Veterans and Military Center | Photo by Grace Ramsdell | The Wright State Guardian
Wright State University’s (WSU) Veteran and Military Center (VMC) is dedicated to helping veterans and active-duty servicemen achieve their academic and professional goals. The VMC exists to support military-involved students, promote inclusion and has inspired many student-employees to lift up the voices of local veterans.
Functions of the VMC
VMC Director Seth Gordon spends most of his time helping military-connected students. This is because one of the main tasks of the VMC is to help veterans with questions about the processes involved in the Department of Veteran Affairs educational benefits (“GI Bill”). However, the VMC’s main goal is to create a welcoming and positive experience for military students and their families.
“Our vision is to make WSU a space where veteran and military-connected students feel like they belong. When we are not focused on benefits we are trying to assess what that means and how to provide students the support they need to be successful in their academic, professional, and personal goals,” Gordon said.
As with many organizations, events and activities have been affected by the coronavirus as students are not as present on campus. The VMC is hosting a handful of events this summer and fall to gradually work towards a sense of normalcy.
“This summer and early Fall through October , every Friday between 12-3 p.m. we are hosting Corn Hole and Hot Dogs outside of Allyn Hall. People have been away for so long we want to do things that start to bring students back together. So we are starting with some low commitment events to gauge their interests,” Gordon said.
Impact of the VMC on Bradshaw
WSU student and Air Force veteran Katie Bradshaw worked in the VMC as part of the Veteran Voices Project (VVP) in which veterans are given an opportunity to share their story via interviews. These interviews are filmed and then uploaded to WSU’s VVP YouTube account. Bradshaw helped to conduct the interviews and says that hearing their stories had a tremendous impact on her life.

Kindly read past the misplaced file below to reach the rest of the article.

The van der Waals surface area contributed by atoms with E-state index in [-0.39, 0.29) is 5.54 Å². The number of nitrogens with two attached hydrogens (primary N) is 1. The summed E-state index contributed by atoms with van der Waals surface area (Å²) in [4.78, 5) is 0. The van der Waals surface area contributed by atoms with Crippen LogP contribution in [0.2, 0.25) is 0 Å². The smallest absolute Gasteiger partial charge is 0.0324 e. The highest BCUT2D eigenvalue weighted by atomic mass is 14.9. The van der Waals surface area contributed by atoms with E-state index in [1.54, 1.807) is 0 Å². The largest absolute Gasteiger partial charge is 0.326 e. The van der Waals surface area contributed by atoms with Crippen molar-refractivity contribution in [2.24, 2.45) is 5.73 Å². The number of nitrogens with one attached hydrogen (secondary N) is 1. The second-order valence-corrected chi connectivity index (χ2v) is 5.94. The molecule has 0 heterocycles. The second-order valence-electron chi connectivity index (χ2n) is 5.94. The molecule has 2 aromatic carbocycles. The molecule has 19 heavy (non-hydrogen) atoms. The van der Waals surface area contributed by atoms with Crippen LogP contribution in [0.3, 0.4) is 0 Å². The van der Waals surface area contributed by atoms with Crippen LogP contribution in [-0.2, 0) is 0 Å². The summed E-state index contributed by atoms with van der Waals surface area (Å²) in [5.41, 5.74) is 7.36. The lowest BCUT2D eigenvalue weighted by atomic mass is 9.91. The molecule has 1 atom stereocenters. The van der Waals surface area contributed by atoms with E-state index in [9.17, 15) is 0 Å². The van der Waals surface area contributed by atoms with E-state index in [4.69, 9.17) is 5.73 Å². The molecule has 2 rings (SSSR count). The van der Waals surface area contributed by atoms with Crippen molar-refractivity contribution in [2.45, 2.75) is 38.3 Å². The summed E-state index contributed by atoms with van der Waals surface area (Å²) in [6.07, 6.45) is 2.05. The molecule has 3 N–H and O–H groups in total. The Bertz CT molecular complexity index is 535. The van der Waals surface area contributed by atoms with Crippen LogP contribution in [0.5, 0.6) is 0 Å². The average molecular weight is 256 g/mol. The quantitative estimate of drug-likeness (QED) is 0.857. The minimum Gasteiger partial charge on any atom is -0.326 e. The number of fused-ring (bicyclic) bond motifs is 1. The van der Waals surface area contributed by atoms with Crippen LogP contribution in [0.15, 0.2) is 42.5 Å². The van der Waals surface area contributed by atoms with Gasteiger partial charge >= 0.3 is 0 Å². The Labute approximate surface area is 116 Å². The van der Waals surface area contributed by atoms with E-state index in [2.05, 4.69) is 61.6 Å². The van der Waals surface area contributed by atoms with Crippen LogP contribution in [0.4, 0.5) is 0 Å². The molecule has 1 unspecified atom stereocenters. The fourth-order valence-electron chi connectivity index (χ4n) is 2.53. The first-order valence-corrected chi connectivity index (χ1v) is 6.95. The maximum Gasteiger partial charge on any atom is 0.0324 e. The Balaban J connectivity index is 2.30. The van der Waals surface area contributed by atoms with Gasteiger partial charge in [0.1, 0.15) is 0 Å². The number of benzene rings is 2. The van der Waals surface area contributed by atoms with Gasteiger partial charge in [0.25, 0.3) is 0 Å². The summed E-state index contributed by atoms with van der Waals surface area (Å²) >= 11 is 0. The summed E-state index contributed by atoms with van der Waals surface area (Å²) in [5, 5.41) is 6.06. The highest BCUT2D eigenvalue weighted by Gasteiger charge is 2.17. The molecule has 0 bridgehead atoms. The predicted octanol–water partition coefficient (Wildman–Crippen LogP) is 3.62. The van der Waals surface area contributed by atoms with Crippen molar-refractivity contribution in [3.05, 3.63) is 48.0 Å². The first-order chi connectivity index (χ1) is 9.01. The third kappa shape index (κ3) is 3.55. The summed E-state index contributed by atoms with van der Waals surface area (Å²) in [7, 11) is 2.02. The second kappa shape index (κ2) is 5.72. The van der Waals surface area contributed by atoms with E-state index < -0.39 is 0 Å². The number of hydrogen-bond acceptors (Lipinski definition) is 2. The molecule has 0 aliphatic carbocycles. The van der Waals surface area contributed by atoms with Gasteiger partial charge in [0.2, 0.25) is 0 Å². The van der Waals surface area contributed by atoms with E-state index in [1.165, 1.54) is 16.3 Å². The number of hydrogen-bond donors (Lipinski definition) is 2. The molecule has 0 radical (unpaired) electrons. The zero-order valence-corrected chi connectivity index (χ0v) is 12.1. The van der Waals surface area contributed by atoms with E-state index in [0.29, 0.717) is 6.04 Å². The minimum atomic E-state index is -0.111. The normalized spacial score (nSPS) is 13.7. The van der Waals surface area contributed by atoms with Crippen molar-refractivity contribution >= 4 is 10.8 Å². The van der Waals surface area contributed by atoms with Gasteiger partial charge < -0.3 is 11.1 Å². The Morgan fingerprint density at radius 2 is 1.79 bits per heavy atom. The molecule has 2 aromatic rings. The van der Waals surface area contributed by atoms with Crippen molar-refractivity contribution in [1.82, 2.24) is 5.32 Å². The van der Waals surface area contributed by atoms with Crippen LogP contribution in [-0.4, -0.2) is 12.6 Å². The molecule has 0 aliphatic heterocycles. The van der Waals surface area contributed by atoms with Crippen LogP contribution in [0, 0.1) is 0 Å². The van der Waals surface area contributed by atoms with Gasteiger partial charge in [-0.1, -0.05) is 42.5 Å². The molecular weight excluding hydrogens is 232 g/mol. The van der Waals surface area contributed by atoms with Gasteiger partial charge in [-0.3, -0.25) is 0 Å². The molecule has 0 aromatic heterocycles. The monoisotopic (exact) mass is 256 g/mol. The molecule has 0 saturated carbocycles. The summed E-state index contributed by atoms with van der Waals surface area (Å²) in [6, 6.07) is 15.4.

“It allowed me to work with other veterans, which I found to be comfortable in a way that only veterans can understand. The opportunity also allowed me to work through some prior complicated feelings I had towards my military experience. Conducting the interviews had a lasting impact on my life, which I will always be grateful for,” Bradshaw said.
Highlighting the Litten family
John, Dave, Larry, Kenny, Jerry, Art and Steve Litten all served in the Air Force. With this, the seven brothers served a combined 137 years of service.
According to the Dayton Daily News, President Richard Nixon even wrote a letter to their parents to thank their sons for their tremendous dedication to the United States.
“I understand that all seven of your sons have served with the Air Force, six of them in southeast Asia. You must be extremely proud of the outstanding contribution which your sons have made to our country,” Nixon said.
When conducting interviews with Larry and Gerald Litten for the VVP, Bradshaw and her peers decided to help honor the family by raising money for a memorial bench dedicated to the Litten family.
“We were able to raise the money and survive the setbacks of Covid and finally the dedication date for the memorial bench is set for July 20 at 10 a.m.” Bradshaw said.
WSU students and the general public are invited to attend this dedication honoring the Litten family.